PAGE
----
Paul Butterfield Blues BandForget about the incredibly cool music within. It was the cover that got me. More than almost any other image or song, the cover of the debut album by Chicago’s Paul Butterfield Blues Band made me want to be a musician. There are actually two photos on the front cover of the album. In the top photo, five really hip looking guys, guitarist Mike Bloomfield, harmonica player/lead vocalist Paul Butterfield, drummer Sam Lay, rhythm guitar player Elvin Bishop, and bassist Jerome Arnold are standing in front of a storefront which advertises, “Incense, Herbs, Oils.” Before joining Butterfield, Lay and Arnold were Howlin’ Wolf’s rhythm section. The only person missing from the photo shoot is organist Mark Naftalin. The band’s original debut album was scrapped, and re-recorded after Naftalin joined the band, which probably accounts for him being missing in the photo.

The other photo is a purposefully blurred photo of the band in action. We see Arnold, Bishop, Lay and Butterfield, this time dressed in what appear to be slick matching suits. Naftalin did manage to make it into the small, black and white shot on the back cover, along with Bloomfield and Butterfield. The whole package was cool when Elektra Records released it in 1965, and it’s still cool.

An interesting side note: when Bob Dylan turned the music world upside down by “going electric” at the 1965 Newport Folk Festival, it was the Butterfield Blues Band, sans Butterfield, that backed him.

Despite the remarkable images, it would all be for naught if the music sucked. Thankfully, it does whatever the opposite of sucks is. The Butterfield Blues Band was simply one of the baddest bands to ever prowl a stage. Led by one of the two or three best blues harp players ever in Butterfield (the only people that I can think of who are in his league are Little Walter, and Magic Dick of the J. Geils Band), and one of the greatest blues guitarists ever in Bloomfield, the band simply smokes.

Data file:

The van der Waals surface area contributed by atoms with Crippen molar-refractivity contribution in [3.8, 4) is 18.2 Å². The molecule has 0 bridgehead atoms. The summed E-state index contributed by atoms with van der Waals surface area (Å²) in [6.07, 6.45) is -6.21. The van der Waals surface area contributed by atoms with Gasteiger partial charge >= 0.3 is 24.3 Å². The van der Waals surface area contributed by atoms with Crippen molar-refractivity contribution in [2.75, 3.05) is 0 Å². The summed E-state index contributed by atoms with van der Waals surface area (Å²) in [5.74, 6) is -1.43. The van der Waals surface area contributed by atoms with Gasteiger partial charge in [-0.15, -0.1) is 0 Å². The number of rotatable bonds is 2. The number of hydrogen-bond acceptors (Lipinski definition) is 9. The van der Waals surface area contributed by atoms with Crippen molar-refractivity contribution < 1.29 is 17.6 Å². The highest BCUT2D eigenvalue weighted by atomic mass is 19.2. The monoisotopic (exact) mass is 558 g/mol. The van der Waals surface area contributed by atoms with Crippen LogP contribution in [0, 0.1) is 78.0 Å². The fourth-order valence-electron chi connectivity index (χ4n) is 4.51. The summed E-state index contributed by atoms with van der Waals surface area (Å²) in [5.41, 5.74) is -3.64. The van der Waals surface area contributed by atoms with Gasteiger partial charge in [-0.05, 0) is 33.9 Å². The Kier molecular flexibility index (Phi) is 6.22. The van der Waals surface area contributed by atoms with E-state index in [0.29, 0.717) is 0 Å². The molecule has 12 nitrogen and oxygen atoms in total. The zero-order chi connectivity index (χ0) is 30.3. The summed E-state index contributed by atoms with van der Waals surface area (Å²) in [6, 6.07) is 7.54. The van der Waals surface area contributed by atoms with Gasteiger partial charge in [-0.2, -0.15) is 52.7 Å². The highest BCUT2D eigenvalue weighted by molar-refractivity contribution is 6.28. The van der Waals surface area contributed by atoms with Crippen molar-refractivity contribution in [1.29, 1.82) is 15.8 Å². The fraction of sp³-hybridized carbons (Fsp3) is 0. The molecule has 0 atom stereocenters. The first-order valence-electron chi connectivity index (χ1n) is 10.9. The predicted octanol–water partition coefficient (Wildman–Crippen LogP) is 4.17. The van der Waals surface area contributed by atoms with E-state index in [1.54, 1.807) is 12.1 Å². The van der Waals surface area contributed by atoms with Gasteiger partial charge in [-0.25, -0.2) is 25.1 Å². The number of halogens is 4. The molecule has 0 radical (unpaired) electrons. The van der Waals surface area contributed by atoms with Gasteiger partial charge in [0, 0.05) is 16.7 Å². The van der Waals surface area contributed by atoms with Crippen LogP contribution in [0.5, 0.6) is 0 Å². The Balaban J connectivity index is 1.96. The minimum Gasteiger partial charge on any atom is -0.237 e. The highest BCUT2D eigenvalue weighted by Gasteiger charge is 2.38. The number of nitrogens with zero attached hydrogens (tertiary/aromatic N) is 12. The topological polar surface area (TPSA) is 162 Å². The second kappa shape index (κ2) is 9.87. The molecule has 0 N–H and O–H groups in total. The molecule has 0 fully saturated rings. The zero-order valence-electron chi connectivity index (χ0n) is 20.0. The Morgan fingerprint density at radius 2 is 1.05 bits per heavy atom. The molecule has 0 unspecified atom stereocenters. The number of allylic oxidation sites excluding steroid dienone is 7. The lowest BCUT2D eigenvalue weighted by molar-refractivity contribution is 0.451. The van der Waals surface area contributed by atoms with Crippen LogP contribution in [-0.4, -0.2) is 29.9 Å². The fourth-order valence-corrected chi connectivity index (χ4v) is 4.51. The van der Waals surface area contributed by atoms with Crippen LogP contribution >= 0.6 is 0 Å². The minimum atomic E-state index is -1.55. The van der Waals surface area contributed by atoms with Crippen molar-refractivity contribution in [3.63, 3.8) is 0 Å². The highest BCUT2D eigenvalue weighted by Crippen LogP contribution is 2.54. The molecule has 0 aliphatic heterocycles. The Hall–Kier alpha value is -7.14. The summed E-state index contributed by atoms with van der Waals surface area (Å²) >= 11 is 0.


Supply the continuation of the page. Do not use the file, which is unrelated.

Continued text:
The album opens with Nick Gravenites powerful “Born In Chicago” and never lets up from that point on. The band does a great take on Elmore Leonard’s “Shake Your Money-Maker,” with Bloomfield’s remarkable slide playing much in evidence. There are also covers of Little Walter Jacob’s “Blues With A Feeling,” and “Last Night.” Muddy Waters is paid tribute with a great version of “I’ve Got My Mojo Working,” which is given an intense vocal workout by Sam Lay, and Willie Dixon gets a shout-out on “Mellow Down Easy.” Original songs include “Thank You Mr. Poobah,”, Bloomfield’s aptly titled “Screamin’,” and the languid blues of “Our Love Is Drifting.”

This is one of those albums where no one misses a step over the course of the 11 songs. This lineup stayed largely intact for the equally great, perhaps even more adventurous 1966 album East-West, with one notable exception. After the release of the first album, Sam Lay was diagnosed with pneumonia and pleurisy and replaced by drummer Billy Davenport. The debut album didn’t exactly set the world on fire, but reached a respectable #123 on the pop albums chart. Of more importance was the influence the album had on bands like the Electric Flag (which Bloomfield founded when he left Butterfield), Blood, Sweat & Tears, and countless others.

MIke Bloomfield died of a drug overdose in 1981, and we lost Paul Butterfield to the same curse in 1987. Elvin Bishop went on to solo success in the southern rock scene. Mark Naftalin stayed with Butterfield for four albums before moving to the San Francisco Bay area. There he kept playing, became a radio personality with his own blues show, and promoted blues festivals. Despite the dire diagnosis all those years ago, Sam Lay is still very much alive and kicking. If anyone knows of the whereabouts of Jerome Arnold, please let me know.

The remarkable Paul Butterfield Blues Band wasn’t around for very long, but they did have their moment. In that moment they took a backseat to no one as one of the greatest blues bands the world has ever known.

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About the Author

Ken Shane

Ken Shane lives in Narragansett, R.I. He is a freelance writer and far and away the oldest Popdose writer. In fact, he may be the oldest writer, period. He wants you to know that he generally does not share his colleagues' love for the music of the '80s, and he does not forgive them for loving it. (Ken passed away in November 2022. R.I.P. —Ed.)

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